A few months ago I blogged about the first time I stayed at a dog-friendly hotel with my dog, Sadie. (Click here to read about that adventure.) We loved the experience so much that we’ve stayed at a number of hotels since then, including one extended trip where we flew across the country. During those various hotel stays, I have picked up a number of helpful tips that I think would be useful for anyone bringing their pets to a hotel. Today I would like to share my top five tips for an enjoyable stay at a dog-friendly hotel:
Tip #5 – Familiar and Comforting
Make sure you bring a few items that will remind your dog of home. A favorite blanket or dog bed are great options, as those items will smell like home and comfort your dog when he or she lies down with them. A familiar food or water bowl could make your dog more comfortable eating or drinking in an unfamiliar setting. A favorite toy from home can also be very beneficial for your dog. You can use a favorite toy to play with your dog, keeping their mind off of the unfamiliar setting. But for many dogs a favorite toy also acts like a security blanket. They feel more confident and secure if that particular toy is within reach.
Tip #4 – Location
When staying at a dog-friendly hotel, the location of your hotel room can play a big role in having an easy, stress-free trip. I would suggest asking for a ground floor room, as close to an exit door as possible. If you’re on the ground floor, you can get outside for walks and potty breaks much easier than if you have to wait for an elevator. Also, many dogs are uncomfortable around elevators, some even refusing to step into one, so it’s usually easier to avoid elevators with a dog in tow. Similarly, a room closer to an exit door means closer to the bathroom for your dogs. If you have to run out in your pajamas in the middle of the night because your dog is suddenly desperate for a potty break, I’m betting you don’t want to navigate a maze of hallways or pass through the lobby.
Tip #3 – Exercise
As many of you know, it’s very important for your dogs to get enough exercise to release excess energy. If your dog has too much pent up energy, he or she may become hyper or destructive or exhibit other types of frustrated behavior that would be especially inappropriate in a hotel setting. But the right amount of exercise before getting to the hotel room can prevent all of these issues. When Sadie and I stay at a hotel, I make sure to take her on a long walk around the hotel grounds before bed. It’s interesting for her to explore the new environment, but she is also tiring herself out. When we return to the hotel room after the walk, Sadie is usually much more calm, subdued, and more importantly, ready to sleep. If the area around the hotel is not conducive for dog-walking, or the weather is not cooperating, Sadie also really enjoyed just walking through the hallways of the hotel. There’s lots of interesting people smells to keep your dog entertained and you won’t need to walk outside in an unfamiliar place.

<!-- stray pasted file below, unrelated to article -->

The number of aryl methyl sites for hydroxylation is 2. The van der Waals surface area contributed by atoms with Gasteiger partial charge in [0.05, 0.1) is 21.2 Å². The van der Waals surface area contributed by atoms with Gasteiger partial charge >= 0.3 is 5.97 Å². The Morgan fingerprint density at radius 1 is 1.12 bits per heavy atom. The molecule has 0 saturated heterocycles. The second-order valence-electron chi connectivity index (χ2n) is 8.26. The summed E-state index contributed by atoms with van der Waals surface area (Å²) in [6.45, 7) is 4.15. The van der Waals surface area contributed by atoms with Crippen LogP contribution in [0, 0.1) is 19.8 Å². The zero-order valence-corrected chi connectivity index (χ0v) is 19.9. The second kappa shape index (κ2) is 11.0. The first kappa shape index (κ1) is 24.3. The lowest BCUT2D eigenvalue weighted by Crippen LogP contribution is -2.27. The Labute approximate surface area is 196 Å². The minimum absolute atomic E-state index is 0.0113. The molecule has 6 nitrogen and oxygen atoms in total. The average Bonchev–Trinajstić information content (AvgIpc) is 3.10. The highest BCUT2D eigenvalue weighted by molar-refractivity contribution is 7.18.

Tip #2 – Try to plan your schedule with your dog in mind.
When you are planning a trip that will take you to a hotel with your dog, try to keep your schedule as dog-friendly as possible. Try to minimize your dog’s alone time in the room. It can be very stressful for a dog to be left alone in an unfamiliar place. When my family and I took Sadie with us to Florida, we made an alternating schedule so that someone would always be with Sadie while the others went to the theme parks. I knew that Sadie would not handle being left alone very well, so my family and I made the choice to plan our schedule around Sadie’s comfort and happiness. But I know it’s sometimes unavoidable and you have to leave your dog alone in the hotel room. So try to plan your away time carefully. Make sure it’s after housekeeping has cleaned the room. You don’t want to take the chance that housekeeping comes in and accidentally lets your dog escape. Also try to return for regular meal and walk times if possible. Your dog may be used to staying home all day while you’re at work, but a hotel is a strange place and your dog may not be nearly as comfortable alone. Just keep that in mind and try keep doggie alone time to a minimum.
Tip #1 – Minimizing Triggers
You do not want to be “that” hotel guest, the one whose barking dog keeps everyone up all night or wakes everyone up early. So make sure you do what you can to minmize the triggers that will set your dog off on a barking spree. Let your dog tag along if you need to run to the lobby or vending machines. It will be extra exercise for your dog and will also ensure your dog isn’t sitting by the door, barking at every little sound until you return. Bring your dog into the bathroom while you’re in the shower. Keep the TV or radio or a noise machine on low if you can; that way your dog will be less likely to notice noises coming from the hallway and other rooms. This is especially important if you need to leave your dog alone in the room and won’t always be there to quiet him or her down.
So far Sadie and I have thoroughly enjoyed the times we spent staying in dog-friendly hotels. To us it’s completely worth any extra expense or hassle that may be involved with traveling with a dog. We love the adventure and new experiences we can enjoy together. Have you ever stayed with a pet at a hotel? Did you enjoy the experience as much as Sadie and I did? If you haven’t yet, Sadie and I think you should try it!